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Dissertation/Thesis Abstract

Residents' Perceptions of Classroom Situated E-learning for Medical Education
by Segerman, Jill, Ph.D., Northcentral University, 2013, 147; 3570241
Abstract (Summary)

Medical education helps ensure doctors acquire skills and knowledge needed to care for patients. However, resident duty hour restrictions have impacted time residents have for medical education, leaving resident educators searching for innovative options for effective medical education. Classroom situated e-learning, a blended learning delivery method, was created to find an effective option for medical education. Research has been conducted on the use of e-learning with residents. More limited research has been reported on the use of blended learning with residents. Research is needed regarding the use of classroom situated e-learning for resident education. Qualitative phenomenological research was used to understand residents' perceptions of the effectiveness of, and interactions in, classroom situated e-learning and traditional lectures. In-depth interviews were used for data collection. Research participants were nine residents who had participated in classroom situated e-learning and lecture based learning. Analysis of the data revealed all participants found classroom situated e-learning effective because it was problem based, provided access to an expert, was interactive, and conducted in a small group. Six of the nine participants provided an example of an effective lecture, which they found effective due to the inclusion of practical or applicable content and an engaging educator. Residents were asked to describe their interactions with the content, the educator, and other learners for classroom situated e-learning and traditional lectures. Their responses were analyzed and themes identified. The themes identified for interaction in classroom situated e-learning were, through the computer for interaction with the content; providing real world content, asking questions of the educator, and feedback for interaction with the educator; and discussion for interaction with other learners. The theme identified for traditional lectures was asking questions of the educator for interaction with the educator. The findings from this study demonstrated that participants' perceived classroom situated e-learning to be effective, and had a preference for interaction that included discussion with the educator and other learners. Recommendations for future research include a replication of this study with residents in other residency programs, and quantitative research comparing the learning outcomes of classroom situated e-learning with traditional lecture based learning.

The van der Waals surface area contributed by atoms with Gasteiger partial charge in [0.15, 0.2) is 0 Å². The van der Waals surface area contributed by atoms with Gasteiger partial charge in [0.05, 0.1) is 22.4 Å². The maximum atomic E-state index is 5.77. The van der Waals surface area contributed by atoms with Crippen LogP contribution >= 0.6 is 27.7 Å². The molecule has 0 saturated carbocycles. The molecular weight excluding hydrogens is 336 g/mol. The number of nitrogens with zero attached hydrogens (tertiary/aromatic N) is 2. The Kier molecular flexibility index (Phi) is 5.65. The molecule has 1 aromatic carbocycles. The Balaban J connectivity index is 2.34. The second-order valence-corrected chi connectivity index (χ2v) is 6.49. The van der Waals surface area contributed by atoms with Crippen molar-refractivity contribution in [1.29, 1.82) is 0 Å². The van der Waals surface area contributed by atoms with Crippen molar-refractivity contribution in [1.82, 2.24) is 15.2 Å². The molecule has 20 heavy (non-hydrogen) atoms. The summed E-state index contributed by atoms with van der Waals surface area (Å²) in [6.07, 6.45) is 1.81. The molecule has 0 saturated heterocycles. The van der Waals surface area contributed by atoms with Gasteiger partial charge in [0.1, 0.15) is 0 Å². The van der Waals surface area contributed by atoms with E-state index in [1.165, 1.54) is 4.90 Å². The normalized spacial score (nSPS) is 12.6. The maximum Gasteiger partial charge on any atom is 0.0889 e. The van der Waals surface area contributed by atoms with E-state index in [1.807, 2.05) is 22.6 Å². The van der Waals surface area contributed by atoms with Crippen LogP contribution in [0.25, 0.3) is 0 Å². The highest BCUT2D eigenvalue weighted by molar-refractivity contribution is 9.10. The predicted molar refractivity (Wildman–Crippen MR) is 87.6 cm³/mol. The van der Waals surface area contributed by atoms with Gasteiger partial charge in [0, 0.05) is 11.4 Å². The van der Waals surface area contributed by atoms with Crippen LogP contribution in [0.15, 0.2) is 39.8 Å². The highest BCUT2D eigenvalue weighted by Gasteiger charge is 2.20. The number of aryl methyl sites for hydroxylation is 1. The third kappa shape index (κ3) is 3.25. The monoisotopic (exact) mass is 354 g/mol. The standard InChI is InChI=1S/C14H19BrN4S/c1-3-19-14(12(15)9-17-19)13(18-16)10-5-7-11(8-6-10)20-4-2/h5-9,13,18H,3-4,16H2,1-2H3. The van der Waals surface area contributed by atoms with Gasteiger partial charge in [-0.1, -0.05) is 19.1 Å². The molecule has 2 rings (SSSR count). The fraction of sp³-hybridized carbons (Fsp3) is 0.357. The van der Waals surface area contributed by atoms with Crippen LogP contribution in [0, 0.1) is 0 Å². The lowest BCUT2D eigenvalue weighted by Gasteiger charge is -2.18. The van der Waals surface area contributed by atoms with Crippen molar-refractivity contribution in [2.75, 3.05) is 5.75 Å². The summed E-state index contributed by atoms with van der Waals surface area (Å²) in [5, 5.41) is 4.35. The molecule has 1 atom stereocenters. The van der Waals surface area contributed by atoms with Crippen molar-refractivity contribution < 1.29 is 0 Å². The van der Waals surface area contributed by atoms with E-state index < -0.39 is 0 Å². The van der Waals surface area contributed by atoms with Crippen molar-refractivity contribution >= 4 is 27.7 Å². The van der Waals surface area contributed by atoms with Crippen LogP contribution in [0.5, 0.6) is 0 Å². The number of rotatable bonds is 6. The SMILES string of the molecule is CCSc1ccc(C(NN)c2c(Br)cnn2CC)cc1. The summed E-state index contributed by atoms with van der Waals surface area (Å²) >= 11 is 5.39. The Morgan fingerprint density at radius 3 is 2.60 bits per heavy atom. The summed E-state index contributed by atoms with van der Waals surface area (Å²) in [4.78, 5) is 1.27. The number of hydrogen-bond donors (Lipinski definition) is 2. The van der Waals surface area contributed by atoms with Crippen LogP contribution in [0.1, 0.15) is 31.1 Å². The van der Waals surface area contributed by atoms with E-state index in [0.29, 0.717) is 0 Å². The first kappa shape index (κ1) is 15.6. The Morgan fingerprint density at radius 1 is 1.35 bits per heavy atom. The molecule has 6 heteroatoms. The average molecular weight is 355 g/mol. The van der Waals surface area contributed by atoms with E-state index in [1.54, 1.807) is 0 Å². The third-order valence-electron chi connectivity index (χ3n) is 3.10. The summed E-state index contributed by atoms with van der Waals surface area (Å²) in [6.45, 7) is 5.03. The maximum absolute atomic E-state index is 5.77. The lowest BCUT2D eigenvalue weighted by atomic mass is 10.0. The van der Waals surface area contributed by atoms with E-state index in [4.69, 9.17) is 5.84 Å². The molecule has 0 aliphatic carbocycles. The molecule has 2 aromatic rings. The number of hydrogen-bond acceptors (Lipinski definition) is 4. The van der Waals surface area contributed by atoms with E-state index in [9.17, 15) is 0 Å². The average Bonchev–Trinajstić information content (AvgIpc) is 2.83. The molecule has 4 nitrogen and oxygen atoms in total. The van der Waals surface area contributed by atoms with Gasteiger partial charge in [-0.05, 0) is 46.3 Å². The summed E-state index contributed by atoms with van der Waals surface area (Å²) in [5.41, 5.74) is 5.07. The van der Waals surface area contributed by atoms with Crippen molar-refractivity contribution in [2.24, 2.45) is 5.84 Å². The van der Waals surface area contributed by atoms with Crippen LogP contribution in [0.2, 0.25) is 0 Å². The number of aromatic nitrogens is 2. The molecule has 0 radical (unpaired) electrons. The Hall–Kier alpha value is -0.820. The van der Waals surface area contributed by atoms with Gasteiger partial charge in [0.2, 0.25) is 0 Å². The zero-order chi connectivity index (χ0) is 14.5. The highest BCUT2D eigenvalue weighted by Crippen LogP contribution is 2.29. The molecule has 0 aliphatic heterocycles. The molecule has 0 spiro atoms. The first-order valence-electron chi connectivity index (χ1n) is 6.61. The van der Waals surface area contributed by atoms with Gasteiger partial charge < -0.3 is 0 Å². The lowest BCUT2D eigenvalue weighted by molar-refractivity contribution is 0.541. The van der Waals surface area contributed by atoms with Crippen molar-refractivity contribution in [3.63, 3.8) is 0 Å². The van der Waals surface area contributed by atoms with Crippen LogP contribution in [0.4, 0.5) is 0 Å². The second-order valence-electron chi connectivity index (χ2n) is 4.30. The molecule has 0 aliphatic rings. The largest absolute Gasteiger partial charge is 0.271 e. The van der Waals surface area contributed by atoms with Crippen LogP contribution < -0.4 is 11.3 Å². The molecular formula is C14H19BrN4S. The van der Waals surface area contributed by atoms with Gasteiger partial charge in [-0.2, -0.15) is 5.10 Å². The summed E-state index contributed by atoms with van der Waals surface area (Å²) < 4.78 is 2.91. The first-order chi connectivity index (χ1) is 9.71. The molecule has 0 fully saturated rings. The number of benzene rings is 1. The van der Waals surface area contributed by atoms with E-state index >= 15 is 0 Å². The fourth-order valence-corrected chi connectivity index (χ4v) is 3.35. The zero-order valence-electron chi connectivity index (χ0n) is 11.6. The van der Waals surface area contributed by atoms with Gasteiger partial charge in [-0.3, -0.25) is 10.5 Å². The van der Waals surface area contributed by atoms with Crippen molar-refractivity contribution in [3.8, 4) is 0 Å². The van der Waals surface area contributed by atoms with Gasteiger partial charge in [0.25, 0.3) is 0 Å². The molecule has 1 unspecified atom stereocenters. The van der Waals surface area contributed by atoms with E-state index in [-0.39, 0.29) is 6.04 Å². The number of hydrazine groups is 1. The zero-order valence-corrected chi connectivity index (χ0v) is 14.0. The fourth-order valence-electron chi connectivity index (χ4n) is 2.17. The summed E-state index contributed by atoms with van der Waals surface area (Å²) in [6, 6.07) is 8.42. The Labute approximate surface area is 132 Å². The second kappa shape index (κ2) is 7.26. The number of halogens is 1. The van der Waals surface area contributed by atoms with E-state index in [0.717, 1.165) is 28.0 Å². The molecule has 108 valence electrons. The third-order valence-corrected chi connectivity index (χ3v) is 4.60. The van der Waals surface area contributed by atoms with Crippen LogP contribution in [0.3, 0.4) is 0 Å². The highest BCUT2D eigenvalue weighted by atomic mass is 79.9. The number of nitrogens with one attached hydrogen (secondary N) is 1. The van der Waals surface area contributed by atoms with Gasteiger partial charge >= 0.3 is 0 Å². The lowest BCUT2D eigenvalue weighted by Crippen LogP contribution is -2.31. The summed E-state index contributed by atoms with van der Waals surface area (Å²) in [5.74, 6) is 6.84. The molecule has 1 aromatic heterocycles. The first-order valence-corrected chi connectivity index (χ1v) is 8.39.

Indexing (document details)
Advisor: Delicath, Timothy
School: Northcentral University
School Location: United States -- Arizona
Source: DAI-A 74/09(E), Dissertation Abstracts International
Subjects: Public Health Education, Education, Adult education
Keywords: Blended learning, E-learning, Lectures, Medical education, Pediatric rheumatology, Resident education
Publication Number: 3570241
ISBN: 978-1-303-13461-6
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